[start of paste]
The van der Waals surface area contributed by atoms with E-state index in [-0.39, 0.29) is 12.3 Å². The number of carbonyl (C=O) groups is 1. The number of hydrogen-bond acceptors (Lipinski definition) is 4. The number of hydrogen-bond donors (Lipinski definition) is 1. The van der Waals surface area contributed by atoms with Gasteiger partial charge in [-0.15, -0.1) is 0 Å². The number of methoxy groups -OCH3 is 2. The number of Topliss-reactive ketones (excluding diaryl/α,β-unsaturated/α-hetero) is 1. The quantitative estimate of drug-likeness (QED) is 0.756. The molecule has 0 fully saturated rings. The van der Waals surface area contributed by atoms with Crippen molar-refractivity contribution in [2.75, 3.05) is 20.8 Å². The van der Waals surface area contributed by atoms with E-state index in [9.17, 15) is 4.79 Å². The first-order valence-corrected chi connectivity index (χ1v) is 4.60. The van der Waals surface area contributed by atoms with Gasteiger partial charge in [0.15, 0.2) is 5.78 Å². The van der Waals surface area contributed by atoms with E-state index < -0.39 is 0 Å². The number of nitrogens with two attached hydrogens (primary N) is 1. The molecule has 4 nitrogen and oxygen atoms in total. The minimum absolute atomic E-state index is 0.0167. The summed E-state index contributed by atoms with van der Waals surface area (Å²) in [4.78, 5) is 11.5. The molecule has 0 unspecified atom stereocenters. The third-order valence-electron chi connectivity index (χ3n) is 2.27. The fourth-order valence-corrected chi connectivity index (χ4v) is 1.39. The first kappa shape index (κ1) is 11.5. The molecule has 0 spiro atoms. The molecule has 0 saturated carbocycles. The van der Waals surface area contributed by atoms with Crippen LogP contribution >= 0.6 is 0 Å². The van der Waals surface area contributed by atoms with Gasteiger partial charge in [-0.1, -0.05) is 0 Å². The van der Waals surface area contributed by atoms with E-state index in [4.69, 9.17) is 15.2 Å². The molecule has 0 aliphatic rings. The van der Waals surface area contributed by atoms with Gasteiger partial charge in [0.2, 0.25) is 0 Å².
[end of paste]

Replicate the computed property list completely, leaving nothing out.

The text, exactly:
The van der Waals surface area contributed by atoms with E-state index in [-0.39, 0.29) is 12.3 Å². The number of carbonyl (C=O) groups is 1. The number of hydrogen-bond acceptors (Lipinski definition) is 4. The number of hydrogen-bond donors (Lipinski definition) is 1. The van der Waals surface area contributed by atoms with Gasteiger partial charge in [-0.15, -0.1) is 0 Å². The number of methoxy groups -OCH3 is 2. The number of Topliss-reactive ketones (excluding diaryl/α,β-unsaturated/α-hetero) is 1. The quantitative estimate of drug-likeness (QED) is 0.756. The molecule has 0 fully saturated rings. The van der Waals surface area contributed by atoms with Crippen molar-refractivity contribution in [2.75, 3.05) is 20.8 Å². The van der Waals surface area contributed by atoms with E-state index in [9.17, 15) is 4.79 Å². The first-order valence-corrected chi connectivity index (χ1v) is 4.60. The van der Waals surface area contributed by atoms with Gasteiger partial charge in [0.15, 0.2) is 5.78 Å². The van der Waals surface area contributed by atoms with E-state index < -0.39 is 0 Å². The number of nitrogens with two attached hydrogens (primary N) is 1. The molecule has 4 nitrogen and oxygen atoms in total. The minimum absolute atomic E-state index is 0.0167. The summed E-state index contributed by atoms with van der Waals surface area (Å²) in [4.78, 5) is 11.5. The molecule has 0 unspecified atom stereocenters. The third-order valence-electron chi connectivity index (χ3n) is 2.27. The fourth-order valence-corrected chi connectivity index (χ4v) is 1.39. The first kappa shape index (κ1) is 11.5. The molecule has 0 spiro atoms. The molecule has 0 saturated carbocycles. The van der Waals surface area contributed by atoms with Crippen LogP contribution >= 0.6 is 0 Å². The van der Waals surface area contributed by atoms with Gasteiger partial charge in [-0.1, -0.05) is 0 Å². The van der Waals surface area contributed by atoms with E-state index in [4.69, 9.17) is 15.2 Å². The molecule has 0 aliphatic rings. The van der Waals surface area contributed by atoms with Gasteiger partial charge in [0.2, 0.25) is 0 Å².